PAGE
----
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Raj Kumar Makkad (Adv P & H High Court Chandigarh)     05 March 2010


The news that painter in exile MF Husain has been given Qatar nationality by that nation's ruling family has triggered sentimental pleas from his admirers here to return home. However, it is unlikely that the celebrated 95-year-old artist will do so, with about 900 cases, perhaps more, reportedly pending against him. On his plea some years ago, the Supreme Court transferred the cases to Delhi, clubbing them together. Given the inordinate delays in judicial proceedings, the sandglass may well run out before they are resolved. Their genesis lies in his depiction of some Hindu goddesses and Bharat Mata in the nude. There is a sketch that Husain made in 1976, of an unclad goddess Saraswati. Sita has also been divested of clothes in a painting. There is another one of goddess Durga, apparently in a suggestive pose. A 2004 oil painting shows the image of Mother India as a naked woman, spread over the map of India.

Hindu activists and bodies were goaded by these portrayals into filing cases against the painter, after his artistic licence came to their knowledge. He was charged with offending religious sentiments. The immediate provocation was reproduction of the paintings in 1996 in Vichar Mimansa , a Hindi monthly magazine, in an article titled, "MF Husain: A Painter or Butcher". Their anger continued to simmer, exploding when, in February 2006, an English weekly published an advertisement titled "Art For Mission Kashmir". It reproduced the painting of Bharat Mata, which was meant for auction in a fund-raising event for earthquake victims in Jammu & Kashmir. The painter was already living abroad when this happened. A non-bailable warrant had been issued against him when he did not respond to summons.

In view of concerted opposition in India, his return became an impossibility. People now may be willing to forgive him in the event that he issues an apology. But the artist's plight is reminiscent of that of the last Mughal emperor Bahadur Shah Zafar, who lamented in verse, "How unlucky is Zafar! For burial / Even two yards of land were not to be had, in / The land beloved". For the artist's period of exile has seen him pining to return home, without being able to fulfil this desire. His son confirms this bit of news. He says evocatively that whereas one can take Husain out of India, one cannot take India out of Husain. And it is aptly put since his evolution as an artist owes completely to the social and cultural ethos in which he lived and thrived until his enforced exit.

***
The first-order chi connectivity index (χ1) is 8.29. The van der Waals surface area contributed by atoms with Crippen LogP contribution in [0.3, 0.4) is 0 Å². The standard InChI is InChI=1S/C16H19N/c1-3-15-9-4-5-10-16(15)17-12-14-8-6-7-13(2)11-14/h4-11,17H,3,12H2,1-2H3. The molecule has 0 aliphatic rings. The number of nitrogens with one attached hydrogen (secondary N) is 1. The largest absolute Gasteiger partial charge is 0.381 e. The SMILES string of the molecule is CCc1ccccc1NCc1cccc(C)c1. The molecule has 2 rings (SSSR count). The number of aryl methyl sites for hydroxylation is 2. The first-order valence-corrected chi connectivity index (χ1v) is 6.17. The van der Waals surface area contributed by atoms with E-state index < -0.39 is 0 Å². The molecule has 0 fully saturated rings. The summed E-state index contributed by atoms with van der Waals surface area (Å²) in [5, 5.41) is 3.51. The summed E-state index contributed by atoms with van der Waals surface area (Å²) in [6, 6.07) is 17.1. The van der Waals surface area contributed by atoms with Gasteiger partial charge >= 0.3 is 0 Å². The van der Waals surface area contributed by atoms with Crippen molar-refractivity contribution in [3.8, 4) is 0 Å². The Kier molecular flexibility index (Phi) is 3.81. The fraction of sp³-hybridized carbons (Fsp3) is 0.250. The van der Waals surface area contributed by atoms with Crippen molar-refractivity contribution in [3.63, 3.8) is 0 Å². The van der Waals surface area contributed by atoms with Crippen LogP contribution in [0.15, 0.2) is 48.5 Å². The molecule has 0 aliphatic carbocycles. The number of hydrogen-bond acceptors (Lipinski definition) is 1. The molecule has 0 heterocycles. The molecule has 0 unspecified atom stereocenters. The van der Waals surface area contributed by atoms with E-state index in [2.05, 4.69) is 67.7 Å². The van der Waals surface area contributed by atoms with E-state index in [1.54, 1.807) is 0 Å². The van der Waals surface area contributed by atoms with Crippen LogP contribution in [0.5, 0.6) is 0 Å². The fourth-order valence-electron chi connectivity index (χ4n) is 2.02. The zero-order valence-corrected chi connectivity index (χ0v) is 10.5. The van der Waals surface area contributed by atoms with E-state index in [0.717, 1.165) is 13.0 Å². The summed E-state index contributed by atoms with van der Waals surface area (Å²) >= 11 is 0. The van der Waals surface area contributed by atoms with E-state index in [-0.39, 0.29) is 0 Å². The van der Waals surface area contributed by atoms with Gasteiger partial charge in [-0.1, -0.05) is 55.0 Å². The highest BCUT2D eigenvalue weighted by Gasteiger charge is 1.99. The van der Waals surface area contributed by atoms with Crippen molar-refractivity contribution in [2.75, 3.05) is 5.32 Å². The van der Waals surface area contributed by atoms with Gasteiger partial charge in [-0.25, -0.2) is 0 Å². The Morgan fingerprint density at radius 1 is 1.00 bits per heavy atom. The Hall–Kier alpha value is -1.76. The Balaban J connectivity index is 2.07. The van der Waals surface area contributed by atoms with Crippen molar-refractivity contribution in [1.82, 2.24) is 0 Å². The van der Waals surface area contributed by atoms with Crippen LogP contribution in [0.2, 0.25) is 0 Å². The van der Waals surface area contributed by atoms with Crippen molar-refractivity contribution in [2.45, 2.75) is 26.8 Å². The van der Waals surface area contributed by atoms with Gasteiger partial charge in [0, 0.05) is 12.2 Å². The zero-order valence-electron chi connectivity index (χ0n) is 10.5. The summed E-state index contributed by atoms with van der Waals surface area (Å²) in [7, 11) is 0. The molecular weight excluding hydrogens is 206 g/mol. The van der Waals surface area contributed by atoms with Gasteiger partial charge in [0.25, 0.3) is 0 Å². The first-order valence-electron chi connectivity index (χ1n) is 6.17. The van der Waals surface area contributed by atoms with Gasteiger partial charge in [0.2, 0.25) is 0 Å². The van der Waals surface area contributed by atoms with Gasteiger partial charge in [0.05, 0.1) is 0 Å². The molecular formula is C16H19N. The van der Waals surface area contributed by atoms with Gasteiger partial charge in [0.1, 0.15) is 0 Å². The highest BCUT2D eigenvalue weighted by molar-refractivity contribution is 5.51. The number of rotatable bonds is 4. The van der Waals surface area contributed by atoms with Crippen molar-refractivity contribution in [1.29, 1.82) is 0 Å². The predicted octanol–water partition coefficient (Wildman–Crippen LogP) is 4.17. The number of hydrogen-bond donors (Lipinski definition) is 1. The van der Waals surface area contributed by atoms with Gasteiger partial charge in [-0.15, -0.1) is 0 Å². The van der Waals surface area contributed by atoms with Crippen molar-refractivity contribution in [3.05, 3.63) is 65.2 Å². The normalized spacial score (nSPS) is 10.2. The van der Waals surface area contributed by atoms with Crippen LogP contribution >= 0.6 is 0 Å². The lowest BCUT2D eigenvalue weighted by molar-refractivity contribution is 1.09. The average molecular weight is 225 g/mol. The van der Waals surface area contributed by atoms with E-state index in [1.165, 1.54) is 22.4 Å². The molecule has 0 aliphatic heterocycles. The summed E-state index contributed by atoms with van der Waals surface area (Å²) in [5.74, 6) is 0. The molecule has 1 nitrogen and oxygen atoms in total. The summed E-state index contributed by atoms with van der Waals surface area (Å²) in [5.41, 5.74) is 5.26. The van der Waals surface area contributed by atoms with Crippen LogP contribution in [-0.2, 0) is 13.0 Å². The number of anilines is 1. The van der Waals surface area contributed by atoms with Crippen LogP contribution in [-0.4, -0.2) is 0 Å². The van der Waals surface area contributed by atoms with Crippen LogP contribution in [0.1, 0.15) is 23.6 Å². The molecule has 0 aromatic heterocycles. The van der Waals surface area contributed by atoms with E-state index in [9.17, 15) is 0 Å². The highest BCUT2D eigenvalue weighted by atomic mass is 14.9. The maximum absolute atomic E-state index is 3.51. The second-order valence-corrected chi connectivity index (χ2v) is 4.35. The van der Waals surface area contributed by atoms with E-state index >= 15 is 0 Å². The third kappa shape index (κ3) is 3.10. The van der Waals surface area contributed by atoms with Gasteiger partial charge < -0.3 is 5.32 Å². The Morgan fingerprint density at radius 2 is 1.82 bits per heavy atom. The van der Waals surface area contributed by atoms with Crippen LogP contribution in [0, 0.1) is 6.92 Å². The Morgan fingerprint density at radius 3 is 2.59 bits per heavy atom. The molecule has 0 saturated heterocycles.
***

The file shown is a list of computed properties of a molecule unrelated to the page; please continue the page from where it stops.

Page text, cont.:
As he has accepted Qatari nationality, he ceases to be Indian because under the law, dual citizenship is not permitted despite sustained lobbying to change the rule. It is ironic that Islamic Qatar should give him asylum though nude depictions are considered sacrilegious under Islamic law. As for nudity in the Hindu socio-cultural context, it is not anathema, with the mystical tradition holding it to be symbolical of the absolute, shorn of the veil of illusion. This is the reason why some great saints, both male and female, have been known to remain naked, as do Naga sadhus and Jain munis, without any trace of embarrassment. Two female mystics, Akka Mahadevi in the south in the 12th century AD, and Lal Ded in Kashmir in the 14th century, threw off their clothes as an encumbrance as they roamed about. Akka's vachans are a great contribution to Kannad bhakti poetry; and Lal Ded's vaakh are credited with the creation of modern Kashmiri. Goddess Kali, worshipped as the primeval mother by her devotees, is forever sky clad. This is the digambar state, when no covering or vestige of concealment remain. In spiritual terms, it is the highest condition of truth. And in Left-hand tantra, s*xual rites and imagery in art and literature are integral to its esoteric regimen. This is the reason why the sculptures at Khajurao and the like are not reduced to sacrilege or worse despite the explicit and even bizarre s*xuality depicted in some friezes.

However, art created with a commercial purport does not elicit the same kind of respect or tolerance. Since Husain's nude figures are meant for private collections, galleries, exhibitions and even auctions, they cannot have the sanctity inherent in religious art. While it is debatable whether the painter meant any disrespect to Hindu sentiments, as the numerous law suits filed against him claim, it is certain that artistic liberty has proved costly for him.



 1 Replies

Sarvesh Kumar Sharma Advocate (Advocacy)     06 March 2010

very well said mr.makkad.

i respect yr views.

jai hind

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